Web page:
Kevin Fontenot:  And so with Disciple Labs we have the survey, where we send it out to your church members, by default it gets sent out three, or four times per year every three months, and this gives a few different data points so we get of an overall spiritual health score for each person, an overall spiritual health score for each ministry, and an overall spiritual health score for each, for your entire church. This really allows you to kind of go in and see how people are doing in kind of a bigger way. You can see on the ministries if they’re, if some ministries are being really effective at raising up people and discipling them, and you may some that aren’t doing so well, and that need to work on coaching them, but the cool thing about the data is it allows you to go in and have those conversations. It can definitely be scary at first when you’re seeing that data for the first time, so we created resources to kind of help you walk through that process of what to do after you’ve gotten that data, and one of the first things that we put in that guide is don’t freak out. Because most likely you’re going to get a bit of a punch in the gut when you see that data for the first time, because it’s probably not going to be what you expect.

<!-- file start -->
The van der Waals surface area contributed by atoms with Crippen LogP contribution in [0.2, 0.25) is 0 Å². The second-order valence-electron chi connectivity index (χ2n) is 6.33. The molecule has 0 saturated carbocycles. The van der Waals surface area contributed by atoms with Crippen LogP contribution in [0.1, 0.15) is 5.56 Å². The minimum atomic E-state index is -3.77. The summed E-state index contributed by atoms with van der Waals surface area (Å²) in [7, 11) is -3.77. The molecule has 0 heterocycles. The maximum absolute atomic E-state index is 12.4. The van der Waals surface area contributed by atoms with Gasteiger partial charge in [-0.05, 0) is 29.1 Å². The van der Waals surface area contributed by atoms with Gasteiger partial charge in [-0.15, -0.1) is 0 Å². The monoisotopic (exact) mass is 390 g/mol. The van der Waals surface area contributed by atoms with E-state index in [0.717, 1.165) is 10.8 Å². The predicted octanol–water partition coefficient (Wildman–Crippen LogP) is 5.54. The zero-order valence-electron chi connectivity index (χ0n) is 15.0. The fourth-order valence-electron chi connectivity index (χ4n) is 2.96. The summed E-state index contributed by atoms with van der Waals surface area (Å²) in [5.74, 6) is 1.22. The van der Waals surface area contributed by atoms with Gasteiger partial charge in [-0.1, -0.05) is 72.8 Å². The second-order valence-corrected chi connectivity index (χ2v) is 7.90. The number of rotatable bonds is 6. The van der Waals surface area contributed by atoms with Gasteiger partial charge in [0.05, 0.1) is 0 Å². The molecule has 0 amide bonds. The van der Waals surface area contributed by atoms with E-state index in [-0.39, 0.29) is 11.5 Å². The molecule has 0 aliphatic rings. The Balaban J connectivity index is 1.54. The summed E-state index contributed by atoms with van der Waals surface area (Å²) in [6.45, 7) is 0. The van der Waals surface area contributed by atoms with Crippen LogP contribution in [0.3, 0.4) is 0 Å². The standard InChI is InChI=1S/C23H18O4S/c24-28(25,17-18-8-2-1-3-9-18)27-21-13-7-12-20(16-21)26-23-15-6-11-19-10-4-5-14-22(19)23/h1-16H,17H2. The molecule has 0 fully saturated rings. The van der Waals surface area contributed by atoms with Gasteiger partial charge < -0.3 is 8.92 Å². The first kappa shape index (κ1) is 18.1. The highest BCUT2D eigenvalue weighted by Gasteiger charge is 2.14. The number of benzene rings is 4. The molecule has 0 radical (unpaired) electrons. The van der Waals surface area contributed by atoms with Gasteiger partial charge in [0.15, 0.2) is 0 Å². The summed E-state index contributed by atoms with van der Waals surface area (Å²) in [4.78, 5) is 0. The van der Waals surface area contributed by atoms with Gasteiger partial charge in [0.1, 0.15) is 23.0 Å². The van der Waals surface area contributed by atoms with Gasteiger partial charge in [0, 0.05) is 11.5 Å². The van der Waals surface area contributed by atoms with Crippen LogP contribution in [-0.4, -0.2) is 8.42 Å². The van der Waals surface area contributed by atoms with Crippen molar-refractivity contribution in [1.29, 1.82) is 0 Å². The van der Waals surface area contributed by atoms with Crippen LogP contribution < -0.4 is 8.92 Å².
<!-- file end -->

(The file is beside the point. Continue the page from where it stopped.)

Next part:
Scott Magdalein:  Yeah. I mean, that’s the … That’s what I meant about being scared getting started, and so from building an app, and running, building a business out of it kind of thing, the biggest concern that I ever had was not is this gonna be a useful tool, but are people gonna have the courage to sign up and use it? That’s the biggest thing because you have … In app world you have barriers to entry. Things like making it hard to sign up, or hard to get started. Well, Disciple Labs is not hard to sign up or hard to get started. The biggest barrier to getting started is just can you be … Can you face the honesty of where your church is spiritually? And the road that you’re gonna have to go ahead to get those numbers to improve on the spiritual health forefront.